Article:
In an effort to bolster his “Buy American” agenda, President Trump and his administration are taking the first steps in allowing for a more lenient oversight of American gun makers to sell non-military small arms and ammunition to foreign buyers. When complete, this plan would shift the oversight of non-military firearm sales from the State Department to the Commerce Department, easing the restrictions on exportation and, in theory, help bolster a recessed industry.
As things currently stand, all forms of weaponry – everything from small recreational shooting range pistols and hunting rifles to fighter jets and surface to air missiles– are covered by the United States Munitions List promulgated by the Department of State., set forth at 22 C.F.R. 121.1.

Every arms manufacturer intent on exporting their products out of the United States must register with the State Department and get a license for each planned export. Every sale transaction is scrutinized by U.S. officials to ensure the importing country adheres to human rights laws and to determine the likelihood of the weapons falling into the hands of parties with adverse interests to those of the United States.
Under the current regulatory structure, U.S. gun makers must compete for foreign market share with one hand tied behind their backs due to this government red tape, regulatory hurdles, and their associated costs.
Under the oversight of the Department of Commerce, the driving force behind the new, eased export regulations will be the reduction of the U.S. trade deficit rather than strict arms control. Non-military small arms are likely to fall under the supervision of the Commerce Control List which requires far less scrutiny that the U.S. Munitions list. Export hurdles could be as slight as (1) determining the product’s Export Control Classification number, (2) delineating where the product is going, (3) stating who the end-user is intended to be, and (4) what will the end use of the product be.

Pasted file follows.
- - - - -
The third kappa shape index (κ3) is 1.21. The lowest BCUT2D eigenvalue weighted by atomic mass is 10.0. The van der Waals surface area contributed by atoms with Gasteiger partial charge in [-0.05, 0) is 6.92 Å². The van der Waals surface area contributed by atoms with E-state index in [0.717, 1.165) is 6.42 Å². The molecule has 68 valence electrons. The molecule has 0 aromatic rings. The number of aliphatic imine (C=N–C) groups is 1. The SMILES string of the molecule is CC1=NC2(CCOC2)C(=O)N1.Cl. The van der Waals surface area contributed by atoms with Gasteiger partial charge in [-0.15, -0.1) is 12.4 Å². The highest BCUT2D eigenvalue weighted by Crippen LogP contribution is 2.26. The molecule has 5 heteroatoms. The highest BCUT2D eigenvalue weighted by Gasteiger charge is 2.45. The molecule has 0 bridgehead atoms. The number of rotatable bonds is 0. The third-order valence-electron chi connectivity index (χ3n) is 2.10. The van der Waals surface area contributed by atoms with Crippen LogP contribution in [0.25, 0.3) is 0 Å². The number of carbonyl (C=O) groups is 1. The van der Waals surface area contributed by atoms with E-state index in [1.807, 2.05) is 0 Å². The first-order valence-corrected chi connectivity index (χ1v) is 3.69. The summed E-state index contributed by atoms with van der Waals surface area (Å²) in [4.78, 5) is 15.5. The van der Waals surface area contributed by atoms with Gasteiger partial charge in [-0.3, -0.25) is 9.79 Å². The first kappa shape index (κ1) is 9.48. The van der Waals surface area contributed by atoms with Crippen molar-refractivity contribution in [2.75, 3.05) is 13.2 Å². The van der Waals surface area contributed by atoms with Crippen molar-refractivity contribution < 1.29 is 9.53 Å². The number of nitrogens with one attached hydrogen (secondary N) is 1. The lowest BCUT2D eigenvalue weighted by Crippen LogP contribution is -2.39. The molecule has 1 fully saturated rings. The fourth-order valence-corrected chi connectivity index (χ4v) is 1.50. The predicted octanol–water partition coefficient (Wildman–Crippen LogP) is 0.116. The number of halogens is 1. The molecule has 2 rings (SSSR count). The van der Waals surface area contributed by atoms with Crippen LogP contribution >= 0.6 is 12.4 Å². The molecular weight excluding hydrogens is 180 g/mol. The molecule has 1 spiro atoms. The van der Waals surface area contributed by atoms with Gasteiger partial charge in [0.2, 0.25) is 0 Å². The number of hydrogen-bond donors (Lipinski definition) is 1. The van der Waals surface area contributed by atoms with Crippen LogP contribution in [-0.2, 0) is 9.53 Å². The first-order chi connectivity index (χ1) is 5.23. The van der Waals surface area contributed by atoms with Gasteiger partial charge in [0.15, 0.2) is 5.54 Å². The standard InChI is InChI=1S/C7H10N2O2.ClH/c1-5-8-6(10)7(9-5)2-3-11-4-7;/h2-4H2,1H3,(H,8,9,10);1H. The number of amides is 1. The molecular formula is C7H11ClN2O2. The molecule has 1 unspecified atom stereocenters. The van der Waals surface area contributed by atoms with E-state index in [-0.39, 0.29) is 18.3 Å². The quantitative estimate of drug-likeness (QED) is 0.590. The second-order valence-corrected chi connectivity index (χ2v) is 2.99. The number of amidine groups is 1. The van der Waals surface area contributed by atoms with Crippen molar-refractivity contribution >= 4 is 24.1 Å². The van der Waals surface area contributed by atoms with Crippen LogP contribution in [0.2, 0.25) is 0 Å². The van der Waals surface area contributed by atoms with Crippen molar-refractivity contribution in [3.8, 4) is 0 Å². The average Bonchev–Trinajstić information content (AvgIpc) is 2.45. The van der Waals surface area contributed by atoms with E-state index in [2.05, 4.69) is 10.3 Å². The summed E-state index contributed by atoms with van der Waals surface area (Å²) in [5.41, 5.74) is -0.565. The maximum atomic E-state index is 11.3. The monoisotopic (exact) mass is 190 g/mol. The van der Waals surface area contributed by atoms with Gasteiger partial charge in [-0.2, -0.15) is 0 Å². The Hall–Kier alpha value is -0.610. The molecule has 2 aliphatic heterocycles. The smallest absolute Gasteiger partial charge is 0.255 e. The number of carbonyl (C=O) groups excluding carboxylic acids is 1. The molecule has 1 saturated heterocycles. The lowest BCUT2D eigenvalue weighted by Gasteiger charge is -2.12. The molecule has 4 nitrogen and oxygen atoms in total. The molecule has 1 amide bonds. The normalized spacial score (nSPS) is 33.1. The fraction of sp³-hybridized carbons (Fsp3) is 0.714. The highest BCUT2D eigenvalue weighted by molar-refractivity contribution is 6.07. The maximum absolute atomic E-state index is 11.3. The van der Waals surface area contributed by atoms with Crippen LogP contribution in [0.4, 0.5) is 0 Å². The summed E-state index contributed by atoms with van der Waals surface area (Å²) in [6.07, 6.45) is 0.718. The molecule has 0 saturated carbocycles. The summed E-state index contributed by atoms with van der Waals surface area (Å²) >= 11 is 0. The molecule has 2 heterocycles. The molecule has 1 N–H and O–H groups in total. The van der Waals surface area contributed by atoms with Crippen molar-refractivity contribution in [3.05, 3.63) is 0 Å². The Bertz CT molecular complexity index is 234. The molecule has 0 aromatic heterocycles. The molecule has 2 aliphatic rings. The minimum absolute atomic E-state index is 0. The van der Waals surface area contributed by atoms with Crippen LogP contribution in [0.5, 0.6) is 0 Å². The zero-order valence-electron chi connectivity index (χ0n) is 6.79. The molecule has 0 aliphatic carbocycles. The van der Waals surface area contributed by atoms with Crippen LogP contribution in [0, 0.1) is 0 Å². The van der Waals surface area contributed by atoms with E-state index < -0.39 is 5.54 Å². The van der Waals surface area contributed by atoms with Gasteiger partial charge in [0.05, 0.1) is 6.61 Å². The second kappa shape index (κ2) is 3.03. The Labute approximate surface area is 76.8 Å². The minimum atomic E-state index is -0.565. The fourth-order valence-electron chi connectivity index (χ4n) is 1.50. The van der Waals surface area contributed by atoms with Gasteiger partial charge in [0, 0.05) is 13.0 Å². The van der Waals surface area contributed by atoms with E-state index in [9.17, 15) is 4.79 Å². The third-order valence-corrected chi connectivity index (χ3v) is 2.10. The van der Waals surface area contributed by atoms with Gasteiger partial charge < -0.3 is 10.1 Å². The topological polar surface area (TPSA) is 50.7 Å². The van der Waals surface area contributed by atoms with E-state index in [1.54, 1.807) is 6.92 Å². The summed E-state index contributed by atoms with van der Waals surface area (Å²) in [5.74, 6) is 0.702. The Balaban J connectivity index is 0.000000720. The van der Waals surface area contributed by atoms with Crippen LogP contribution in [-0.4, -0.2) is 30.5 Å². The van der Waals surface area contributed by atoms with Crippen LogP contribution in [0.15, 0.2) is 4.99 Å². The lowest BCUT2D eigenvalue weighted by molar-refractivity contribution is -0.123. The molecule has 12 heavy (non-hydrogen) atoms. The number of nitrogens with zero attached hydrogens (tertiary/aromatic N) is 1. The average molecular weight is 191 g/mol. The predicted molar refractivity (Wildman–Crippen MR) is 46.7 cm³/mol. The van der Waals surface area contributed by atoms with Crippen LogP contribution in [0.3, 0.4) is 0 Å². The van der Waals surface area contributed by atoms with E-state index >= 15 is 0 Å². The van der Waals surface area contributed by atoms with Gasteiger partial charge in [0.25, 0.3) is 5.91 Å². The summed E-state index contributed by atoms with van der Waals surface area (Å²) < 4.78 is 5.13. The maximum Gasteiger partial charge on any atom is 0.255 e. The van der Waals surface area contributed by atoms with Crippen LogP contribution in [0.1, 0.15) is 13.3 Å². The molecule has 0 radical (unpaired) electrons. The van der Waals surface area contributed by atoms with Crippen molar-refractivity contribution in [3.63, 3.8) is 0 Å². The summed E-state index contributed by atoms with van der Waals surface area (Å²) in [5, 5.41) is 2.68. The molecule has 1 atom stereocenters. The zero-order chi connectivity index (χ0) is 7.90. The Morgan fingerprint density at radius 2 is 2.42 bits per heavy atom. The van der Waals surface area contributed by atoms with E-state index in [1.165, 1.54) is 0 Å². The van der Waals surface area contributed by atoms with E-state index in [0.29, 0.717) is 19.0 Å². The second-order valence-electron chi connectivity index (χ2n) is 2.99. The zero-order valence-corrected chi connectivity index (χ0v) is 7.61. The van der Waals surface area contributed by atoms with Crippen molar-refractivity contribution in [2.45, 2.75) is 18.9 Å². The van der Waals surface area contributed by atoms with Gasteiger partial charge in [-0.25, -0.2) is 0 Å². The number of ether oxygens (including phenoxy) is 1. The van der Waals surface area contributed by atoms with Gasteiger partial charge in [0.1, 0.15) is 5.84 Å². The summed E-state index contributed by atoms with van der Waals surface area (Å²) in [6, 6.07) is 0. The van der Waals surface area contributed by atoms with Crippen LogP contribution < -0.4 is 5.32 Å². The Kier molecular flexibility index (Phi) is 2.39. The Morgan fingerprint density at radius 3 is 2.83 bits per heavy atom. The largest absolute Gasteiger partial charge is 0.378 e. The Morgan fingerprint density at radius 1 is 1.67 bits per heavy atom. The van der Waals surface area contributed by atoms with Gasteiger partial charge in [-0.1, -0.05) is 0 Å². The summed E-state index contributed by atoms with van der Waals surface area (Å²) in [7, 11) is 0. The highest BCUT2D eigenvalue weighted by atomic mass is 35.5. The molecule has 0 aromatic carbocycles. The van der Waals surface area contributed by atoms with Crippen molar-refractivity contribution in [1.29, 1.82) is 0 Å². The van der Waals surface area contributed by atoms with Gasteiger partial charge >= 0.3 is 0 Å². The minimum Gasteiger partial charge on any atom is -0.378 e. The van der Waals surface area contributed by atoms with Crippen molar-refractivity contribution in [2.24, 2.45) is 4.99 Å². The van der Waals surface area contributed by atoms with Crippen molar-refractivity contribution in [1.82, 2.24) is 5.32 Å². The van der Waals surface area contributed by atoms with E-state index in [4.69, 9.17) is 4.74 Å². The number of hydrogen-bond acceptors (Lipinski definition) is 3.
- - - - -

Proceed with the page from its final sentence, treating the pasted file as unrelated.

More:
Under the new regulatory scheme, of the $4 billion in commercial firearm exports overseen by the State Department last year, $3.2 billion would have fallen under the control of Commerce, according to Reuters. With the new streamlined export protocols, U.S. gun makers stand to benefit to the tune of an estimated 15 to 20 percent increase in annual sales.
As things stand, these new changes can be enacted without congressional approval and could begin being implemented as early as the first half of next year.
So what does this all mean for the supply chains of U.S. based small arms manufacturers and the defense industry as a whole? Support industries selling components for small arms should see growing oversees opportunities, opening up the global small arms supply chain to new players.
For now, keep an ear to the ground in the coming months for more formal announcements of the proposed changes.